Identification of autism-related MECP2 mutations by whole-exome sequencing and functional validationReport as inadecuate




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Molecular Autism

, 8:43

First Online: 03 August 2017Received: 13 February 2017Accepted: 07 July 2017

Abstract

BackgroundMethyl-CpG-binding protein-2 MeCP2 is a critical regulator for neural development. Either loss- or gain-of-function leads to severe neurodevelopmental disorders, such as Rett syndrome RTT and autism spectrum disorder ASD. We set out to screen for MECP2 mutations in patients of ASD and determine whether these autism-related mutations may compromise the proper function of MeCP2.

MethodsWhole-exome sequencing was performed to screen MECP2 and other ASD candidate genes for 120 patients diagnosed with ASD. The parents of patients who were identified with MECP2 mutation were selected for further Sanger sequencing. Each patient accomplished the case report form including general information and clinical scales applied to assess their clinical features. Mouse cortical neurons and HEK-293 cells were cultured and transfected with MeCP2 wild-type WT or mutant to examine the function of autism-associated MeCP2 mutants. HEK-293 cells were used to examine the expression of MeCP2 mutant constructs with Western blot. Mouse cortical neurons were used to analyze neurites and axon outgrowth by immunofluorescence experiments.

ResultsWe identified three missense mutations of MECP2 from three autism patients by whole-exome sequencing: p.P152L c.455C>T, p.P376S c.1162C>T, and p.R294X c.880C>T. Among these mutations, p.P152L and p.R294X were de novo mutations, whereas p.P376S was inherited maternally. The diagnosis of RTT was excluded in all three autism patients. Abnormalities of dendritic and axonal growth were found after autism-related MeCP2 mutants were expressed in mouse cortical neurons; suggesting that autism-related MECP2 mutations impair the proper development of neurons.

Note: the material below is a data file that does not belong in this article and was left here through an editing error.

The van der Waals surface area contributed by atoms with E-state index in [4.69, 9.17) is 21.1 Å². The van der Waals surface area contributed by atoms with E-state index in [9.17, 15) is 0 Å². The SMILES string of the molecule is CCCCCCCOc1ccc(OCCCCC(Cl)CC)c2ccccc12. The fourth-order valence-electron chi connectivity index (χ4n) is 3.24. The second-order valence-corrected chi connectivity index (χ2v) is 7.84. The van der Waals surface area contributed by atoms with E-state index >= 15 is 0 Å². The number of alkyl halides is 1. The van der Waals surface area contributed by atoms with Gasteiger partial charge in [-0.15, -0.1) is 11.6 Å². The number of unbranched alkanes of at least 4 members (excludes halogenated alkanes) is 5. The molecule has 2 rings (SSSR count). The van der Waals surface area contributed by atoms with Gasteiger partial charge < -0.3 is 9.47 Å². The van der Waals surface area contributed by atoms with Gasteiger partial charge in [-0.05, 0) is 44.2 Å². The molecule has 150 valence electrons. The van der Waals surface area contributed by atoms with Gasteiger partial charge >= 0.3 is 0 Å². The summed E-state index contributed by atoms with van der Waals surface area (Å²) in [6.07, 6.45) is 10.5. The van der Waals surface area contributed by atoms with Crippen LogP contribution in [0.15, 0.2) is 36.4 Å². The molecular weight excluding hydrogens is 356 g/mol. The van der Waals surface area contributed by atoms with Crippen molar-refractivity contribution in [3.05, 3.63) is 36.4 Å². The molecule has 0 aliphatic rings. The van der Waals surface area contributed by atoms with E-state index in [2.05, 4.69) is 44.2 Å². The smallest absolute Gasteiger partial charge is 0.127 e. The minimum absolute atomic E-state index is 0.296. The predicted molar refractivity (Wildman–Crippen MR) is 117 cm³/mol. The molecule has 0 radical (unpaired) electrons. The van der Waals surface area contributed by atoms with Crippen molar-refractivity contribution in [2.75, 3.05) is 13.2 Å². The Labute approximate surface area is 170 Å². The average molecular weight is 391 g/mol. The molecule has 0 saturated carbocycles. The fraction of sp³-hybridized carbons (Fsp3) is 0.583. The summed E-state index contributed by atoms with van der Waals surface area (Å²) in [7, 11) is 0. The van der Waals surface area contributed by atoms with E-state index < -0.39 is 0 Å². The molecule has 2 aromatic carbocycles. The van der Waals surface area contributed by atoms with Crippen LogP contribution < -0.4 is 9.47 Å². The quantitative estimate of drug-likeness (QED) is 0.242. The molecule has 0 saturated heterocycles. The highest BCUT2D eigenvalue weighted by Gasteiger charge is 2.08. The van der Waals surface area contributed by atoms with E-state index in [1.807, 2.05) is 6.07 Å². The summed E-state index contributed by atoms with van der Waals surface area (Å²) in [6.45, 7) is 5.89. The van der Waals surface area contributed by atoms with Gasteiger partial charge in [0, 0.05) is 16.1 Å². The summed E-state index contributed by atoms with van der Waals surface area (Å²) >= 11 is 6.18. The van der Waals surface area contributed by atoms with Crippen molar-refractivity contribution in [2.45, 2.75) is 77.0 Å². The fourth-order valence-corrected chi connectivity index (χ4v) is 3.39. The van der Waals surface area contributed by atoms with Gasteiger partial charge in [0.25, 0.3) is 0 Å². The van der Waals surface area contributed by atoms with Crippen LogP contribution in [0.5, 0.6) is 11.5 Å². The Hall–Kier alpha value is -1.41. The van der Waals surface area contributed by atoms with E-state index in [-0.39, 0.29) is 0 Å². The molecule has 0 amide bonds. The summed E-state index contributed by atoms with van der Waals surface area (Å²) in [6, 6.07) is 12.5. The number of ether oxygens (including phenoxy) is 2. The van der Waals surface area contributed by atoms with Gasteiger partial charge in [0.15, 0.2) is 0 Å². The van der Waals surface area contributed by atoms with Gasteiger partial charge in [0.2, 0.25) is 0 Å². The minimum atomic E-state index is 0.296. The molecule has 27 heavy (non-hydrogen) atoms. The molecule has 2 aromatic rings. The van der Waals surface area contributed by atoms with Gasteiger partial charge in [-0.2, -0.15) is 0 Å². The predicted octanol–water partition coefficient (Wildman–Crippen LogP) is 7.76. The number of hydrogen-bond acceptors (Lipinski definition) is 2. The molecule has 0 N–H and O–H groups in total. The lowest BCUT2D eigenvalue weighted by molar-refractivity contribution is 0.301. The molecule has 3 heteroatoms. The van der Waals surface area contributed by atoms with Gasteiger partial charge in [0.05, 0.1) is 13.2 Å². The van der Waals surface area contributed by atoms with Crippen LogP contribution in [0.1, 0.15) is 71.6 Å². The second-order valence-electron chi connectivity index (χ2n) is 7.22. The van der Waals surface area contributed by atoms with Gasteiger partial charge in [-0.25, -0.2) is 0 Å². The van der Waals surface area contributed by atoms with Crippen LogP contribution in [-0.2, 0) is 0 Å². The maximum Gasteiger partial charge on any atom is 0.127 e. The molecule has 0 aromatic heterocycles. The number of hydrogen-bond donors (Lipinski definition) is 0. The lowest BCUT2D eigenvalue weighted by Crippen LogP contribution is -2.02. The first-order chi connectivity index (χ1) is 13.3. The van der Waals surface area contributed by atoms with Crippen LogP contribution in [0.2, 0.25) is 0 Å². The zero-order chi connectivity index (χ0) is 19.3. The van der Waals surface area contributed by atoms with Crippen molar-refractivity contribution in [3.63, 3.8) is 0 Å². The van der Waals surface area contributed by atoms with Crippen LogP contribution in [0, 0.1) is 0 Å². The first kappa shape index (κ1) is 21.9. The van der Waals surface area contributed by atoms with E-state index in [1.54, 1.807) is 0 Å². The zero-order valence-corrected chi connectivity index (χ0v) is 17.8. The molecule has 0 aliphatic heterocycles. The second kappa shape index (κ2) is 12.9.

ConclusionsOur study identified genetic mutations of the MECP2 gene in autism patients, which were previously considered to be associated primarily with RTT. This finding suggests that loss-of-function mutations of MECP2 may also lead to autism spectrum disorders.

KeywordsAutism spectrum disorder Methyl-CpG-binding protein-2 MeCP2 Whole-exome sequencing Neural development AbbreviationsABCAutism Behavior Checklist

ADI-RAutism diagnostic interview-revised

ASDAutism spectrum disorder

CARSChild Autism Rating Scale score

CDDChildhood disintegrative disorder

DSM-IVDiagnostic and statistical manual of mental disorders fourth edition

MPS IIIAMucopolysaccharidosis IIIA

MRIMagnetic resonance imaging

PDDPervasive developmental disorder

uGAGUrinary glycosaminoglycan

WESWhole-exome sequencing

Electronic supplementary materialThe online version of this article doi:10.1186-s13229-017-0157-5 contains supplementary material, which is available to authorized users.

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Author: Zhu Wen - Tian-Lin Cheng - Gai-zhi Li - Shi-Bang Sun - Shun-Ying Yu - Yi Zhang - Ya-Song Du - Zilong Qiu

Source: https://link.springer.com/







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